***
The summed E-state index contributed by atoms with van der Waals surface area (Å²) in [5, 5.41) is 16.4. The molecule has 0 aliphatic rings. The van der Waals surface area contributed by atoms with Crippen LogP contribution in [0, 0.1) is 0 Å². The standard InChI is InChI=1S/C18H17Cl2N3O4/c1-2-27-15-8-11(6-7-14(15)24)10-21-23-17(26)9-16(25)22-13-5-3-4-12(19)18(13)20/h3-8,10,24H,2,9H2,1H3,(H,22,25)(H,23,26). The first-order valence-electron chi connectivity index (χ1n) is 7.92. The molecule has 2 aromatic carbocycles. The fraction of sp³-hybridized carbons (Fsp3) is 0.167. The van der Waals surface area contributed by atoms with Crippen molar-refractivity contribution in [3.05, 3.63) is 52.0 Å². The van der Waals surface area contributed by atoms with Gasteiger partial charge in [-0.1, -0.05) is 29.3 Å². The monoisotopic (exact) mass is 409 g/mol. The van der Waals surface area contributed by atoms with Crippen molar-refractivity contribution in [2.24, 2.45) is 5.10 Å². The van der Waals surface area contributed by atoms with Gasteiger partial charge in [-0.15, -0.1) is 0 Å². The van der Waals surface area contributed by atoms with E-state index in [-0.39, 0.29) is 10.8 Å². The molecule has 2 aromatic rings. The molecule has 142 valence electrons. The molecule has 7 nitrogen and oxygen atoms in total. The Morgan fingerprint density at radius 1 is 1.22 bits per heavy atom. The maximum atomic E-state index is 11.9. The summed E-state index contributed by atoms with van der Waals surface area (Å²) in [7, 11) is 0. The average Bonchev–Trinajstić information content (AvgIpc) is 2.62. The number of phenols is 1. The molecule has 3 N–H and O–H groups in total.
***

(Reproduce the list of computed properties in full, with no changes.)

The summed E-state index contributed by atoms with van der Waals surface area (Å²) in [5, 5.41) is 16.4. The molecule has 0 aliphatic rings. The van der Waals surface area contributed by atoms with Crippen LogP contribution in [0, 0.1) is 0 Å². The standard InChI is InChI=1S/C18H17Cl2N3O4/c1-2-27-15-8-11(6-7-14(15)24)10-21-23-17(26)9-16(25)22-13-5-3-4-12(19)18(13)20/h3-8,10,24H,2,9H2,1H3,(H,22,25)(H,23,26). The first-order valence-electron chi connectivity index (χ1n) is 7.92. The molecule has 2 aromatic carbocycles. The fraction of sp³-hybridized carbons (Fsp3) is 0.167. The van der Waals surface area contributed by atoms with Crippen molar-refractivity contribution in [3.05, 3.63) is 52.0 Å². The van der Waals surface area contributed by atoms with Gasteiger partial charge in [-0.1, -0.05) is 29.3 Å². The monoisotopic (exact) mass is 409 g/mol. The van der Waals surface area contributed by atoms with Crippen molar-refractivity contribution in [2.24, 2.45) is 5.10 Å². The van der Waals surface area contributed by atoms with Gasteiger partial charge in [-0.15, -0.1) is 0 Å². The van der Waals surface area contributed by atoms with E-state index in [-0.39, 0.29) is 10.8 Å². The molecule has 2 aromatic rings. The molecule has 142 valence electrons. The molecule has 7 nitrogen and oxygen atoms in total. The Morgan fingerprint density at radius 1 is 1.22 bits per heavy atom. The maximum atomic E-state index is 11.9. The summed E-state index contributed by atoms with van der Waals surface area (Å²) in [7, 11) is 0. The average Bonchev–Trinajstić information content (AvgIpc) is 2.62. The number of phenols is 1. The molecule has 3 N–H and O–H groups in total.